`Offers a theoretically solid and empirically challenging look at a growing field whose mass appeal demands that feminist psychology take it seriously. As stimulus to such consideration, the book is excellent... a thought-provoking glimpse at what feminist psychology could do if we took language (seriously), took "talking difference" as the answer to the core question: "what is gender, anyway?" ' - Psychology of Women Quarterly

`An excellent examination of the theoretical and empirical issues which surround linguistic gender differences... Mary Crawford's question "what are the assumptions which underly popular psychology?" is a recurrent theme throughout the book. This focus makes the book of particular interest to feminist psychologists. It also presents arguments of considerable value to those interested in the cultural context and function of psychological research' - Psy-PAG Quarterly

`The alternative [to the essentialist] approach Crawford proposes is the social constructionist view... Crawford's analysis of conversational humor is particularly eye-opening... Talking Difference is not only a great read but also an acute criticism of current research and a very important contribution to feminist theory' - Journal of Pragmatics

`The strength of this book is its review and critique of research on gender differences in language... The book has explicit feminist goals, and aims to reframe the types of research questions posed in gender research so that the results may lead to positive social change, rather than reinforcing existing sex stereotypes... there is much of value in this book. Some readers will find the review of the literature on gender and language and the author's critique of it worth the price of admission' - Contemporary Sociology

`This book covers an important issue of interest to students and researchers in psychology, women's studies, sociolinguistics and communication studies. I believe others might find this book interesting as well, such as researchers who examine sex differences in organizational behaviour and human resource management [and} those interested in such topics as sexual harassment, where language plays an important role... it is well written and employs numerous accessible examples that help readers like me who are not familiar with this research area understand it better... Crawford poses a series of questions on sex differences and cumulating research findings across studies that I believe are insightful and thought-provoking for researchers and laypeople alike' - Personnel Psychology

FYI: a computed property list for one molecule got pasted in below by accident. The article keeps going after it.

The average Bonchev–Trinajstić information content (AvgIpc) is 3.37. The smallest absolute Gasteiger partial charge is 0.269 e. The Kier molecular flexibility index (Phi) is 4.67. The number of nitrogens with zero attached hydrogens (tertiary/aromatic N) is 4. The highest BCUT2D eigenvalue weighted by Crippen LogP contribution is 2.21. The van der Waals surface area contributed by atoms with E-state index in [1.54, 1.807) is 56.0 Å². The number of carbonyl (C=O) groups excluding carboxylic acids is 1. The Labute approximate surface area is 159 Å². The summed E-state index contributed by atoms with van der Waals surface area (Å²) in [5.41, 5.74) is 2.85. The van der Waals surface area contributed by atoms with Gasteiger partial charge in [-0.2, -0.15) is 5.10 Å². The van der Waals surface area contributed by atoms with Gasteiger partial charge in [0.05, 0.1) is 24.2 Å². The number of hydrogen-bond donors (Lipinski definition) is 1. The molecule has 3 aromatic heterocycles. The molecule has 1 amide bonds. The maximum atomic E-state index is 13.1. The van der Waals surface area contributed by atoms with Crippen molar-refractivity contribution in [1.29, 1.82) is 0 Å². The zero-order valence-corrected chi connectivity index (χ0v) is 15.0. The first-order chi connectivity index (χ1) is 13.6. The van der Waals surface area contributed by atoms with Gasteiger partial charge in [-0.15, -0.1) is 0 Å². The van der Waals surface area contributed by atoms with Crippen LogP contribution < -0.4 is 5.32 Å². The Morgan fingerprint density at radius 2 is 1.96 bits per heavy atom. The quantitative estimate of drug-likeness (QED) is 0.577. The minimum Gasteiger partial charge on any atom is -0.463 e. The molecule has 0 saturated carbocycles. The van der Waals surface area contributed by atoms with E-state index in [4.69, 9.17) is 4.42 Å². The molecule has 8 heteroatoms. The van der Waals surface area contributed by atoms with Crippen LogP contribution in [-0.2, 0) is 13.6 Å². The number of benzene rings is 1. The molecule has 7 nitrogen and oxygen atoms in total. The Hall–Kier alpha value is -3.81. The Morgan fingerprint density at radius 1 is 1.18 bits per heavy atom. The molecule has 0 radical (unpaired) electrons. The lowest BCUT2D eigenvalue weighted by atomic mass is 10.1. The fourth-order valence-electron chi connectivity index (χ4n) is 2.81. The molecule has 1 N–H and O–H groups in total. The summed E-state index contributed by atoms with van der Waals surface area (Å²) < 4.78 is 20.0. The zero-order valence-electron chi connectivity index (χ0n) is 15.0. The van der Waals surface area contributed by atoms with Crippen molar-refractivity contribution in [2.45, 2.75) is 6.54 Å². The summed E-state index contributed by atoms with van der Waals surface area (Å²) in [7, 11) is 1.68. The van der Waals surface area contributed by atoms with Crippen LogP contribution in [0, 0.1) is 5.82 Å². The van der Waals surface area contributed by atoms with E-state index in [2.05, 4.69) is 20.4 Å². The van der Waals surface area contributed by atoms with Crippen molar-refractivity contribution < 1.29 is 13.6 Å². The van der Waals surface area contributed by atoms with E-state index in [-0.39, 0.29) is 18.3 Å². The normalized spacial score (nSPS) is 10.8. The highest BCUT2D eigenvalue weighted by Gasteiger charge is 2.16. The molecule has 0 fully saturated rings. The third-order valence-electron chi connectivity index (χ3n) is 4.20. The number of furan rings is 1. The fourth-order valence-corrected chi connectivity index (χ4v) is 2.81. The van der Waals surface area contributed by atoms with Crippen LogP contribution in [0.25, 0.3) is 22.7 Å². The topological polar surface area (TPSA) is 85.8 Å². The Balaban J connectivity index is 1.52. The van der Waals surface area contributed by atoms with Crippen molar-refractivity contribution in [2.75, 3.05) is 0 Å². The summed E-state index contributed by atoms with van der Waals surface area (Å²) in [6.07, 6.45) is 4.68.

`A refreshingly critical (and readable) look at our current wisdom about men's and women's language. Mary Crawford's straight talking offers a powerful antidote to clich[ac]es and muddled thinking on this subject and will give future language and gender researchers valuable food for thought. I thoroughly recommend it' - Deborah Cameron, University of Strathclyde

`In contrast to articles and books that present women and men as so fundamentally different that they need translators to talk to each other, Talking Difference provides a lively, sophisticated review and analysis of talk which recognizes the interaction of gender, class and race. Mary Crawford addresses power issues and real problems as she documents ways in which many social scientists have pathologized women's speech, and as she suggests alternative approaches' - Cheris Kramarae, University of Illinois, Urbana Champaign